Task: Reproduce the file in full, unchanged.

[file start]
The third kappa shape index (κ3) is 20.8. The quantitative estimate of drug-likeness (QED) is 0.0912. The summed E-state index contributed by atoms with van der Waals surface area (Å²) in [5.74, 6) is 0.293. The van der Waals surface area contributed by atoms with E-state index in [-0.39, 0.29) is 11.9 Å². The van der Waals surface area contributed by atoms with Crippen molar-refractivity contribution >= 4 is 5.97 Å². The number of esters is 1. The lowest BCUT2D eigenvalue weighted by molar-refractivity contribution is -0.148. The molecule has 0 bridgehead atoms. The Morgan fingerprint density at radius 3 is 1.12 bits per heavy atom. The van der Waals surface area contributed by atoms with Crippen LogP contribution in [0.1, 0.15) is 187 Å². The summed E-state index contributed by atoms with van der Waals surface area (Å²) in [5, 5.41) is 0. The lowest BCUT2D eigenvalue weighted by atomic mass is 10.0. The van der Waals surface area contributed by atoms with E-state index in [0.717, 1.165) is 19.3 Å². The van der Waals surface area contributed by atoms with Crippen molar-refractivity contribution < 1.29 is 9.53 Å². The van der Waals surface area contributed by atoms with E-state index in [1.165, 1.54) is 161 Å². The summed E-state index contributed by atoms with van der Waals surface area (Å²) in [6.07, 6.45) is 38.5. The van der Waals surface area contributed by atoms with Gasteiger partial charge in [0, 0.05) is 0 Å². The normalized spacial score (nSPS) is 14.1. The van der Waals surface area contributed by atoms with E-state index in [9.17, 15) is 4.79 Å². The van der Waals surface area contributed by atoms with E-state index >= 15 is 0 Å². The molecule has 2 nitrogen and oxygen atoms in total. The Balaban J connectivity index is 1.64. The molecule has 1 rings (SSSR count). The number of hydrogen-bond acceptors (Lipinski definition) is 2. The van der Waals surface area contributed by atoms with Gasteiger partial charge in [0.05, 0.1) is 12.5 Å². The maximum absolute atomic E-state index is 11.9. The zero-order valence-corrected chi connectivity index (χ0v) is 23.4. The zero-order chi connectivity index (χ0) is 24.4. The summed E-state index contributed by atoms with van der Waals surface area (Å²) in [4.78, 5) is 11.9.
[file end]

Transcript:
The third kappa shape index (κ3) is 20.8. The quantitative estimate of drug-likeness (QED) is 0.0912. The summed E-state index contributed by atoms with van der Waals surface area (Å²) in [5.74, 6) is 0.293. The van der Waals surface area contributed by atoms with E-state index in [-0.39, 0.29) is 11.9 Å². The van der Waals surface area contributed by atoms with Crippen molar-refractivity contribution >= 4 is 5.97 Å². The number of esters is 1. The lowest BCUT2D eigenvalue weighted by molar-refractivity contribution is -0.148. The molecule has 0 bridgehead atoms. The Morgan fingerprint density at radius 3 is 1.12 bits per heavy atom. The van der Waals surface area contributed by atoms with Crippen LogP contribution in [0.1, 0.15) is 187 Å². The summed E-state index contributed by atoms with van der Waals surface area (Å²) in [5, 5.41) is 0. The lowest BCUT2D eigenvalue weighted by atomic mass is 10.0. The van der Waals surface area contributed by atoms with E-state index in [0.717, 1.165) is 19.3 Å². The van der Waals surface area contributed by atoms with Crippen molar-refractivity contribution < 1.29 is 9.53 Å². The van der Waals surface area contributed by atoms with E-state index in [1.165, 1.54) is 161 Å². The summed E-state index contributed by atoms with van der Waals surface area (Å²) in [6.07, 6.45) is 38.5. The van der Waals surface area contributed by atoms with Gasteiger partial charge in [0, 0.05) is 0 Å². The normalized spacial score (nSPS) is 14.1. The van der Waals surface area contributed by atoms with E-state index in [9.17, 15) is 4.79 Å². The van der Waals surface area contributed by atoms with E-state index >= 15 is 0 Å². The molecule has 2 nitrogen and oxygen atoms in total. The Balaban J connectivity index is 1.64. The molecule has 1 rings (SSSR count). The number of hydrogen-bond acceptors (Lipinski definition) is 2. The van der Waals surface area contributed by atoms with Gasteiger partial charge in [0.05, 0.1) is 12.5 Å². The maximum absolute atomic E-state index is 11.9. The zero-order valence-corrected chi connectivity index (χ0v) is 23.4. The zero-order chi connectivity index (χ0) is 24.4. The summed E-state index contributed by atoms with van der Waals surface area (Å²) in [4.78, 5) is 11.9.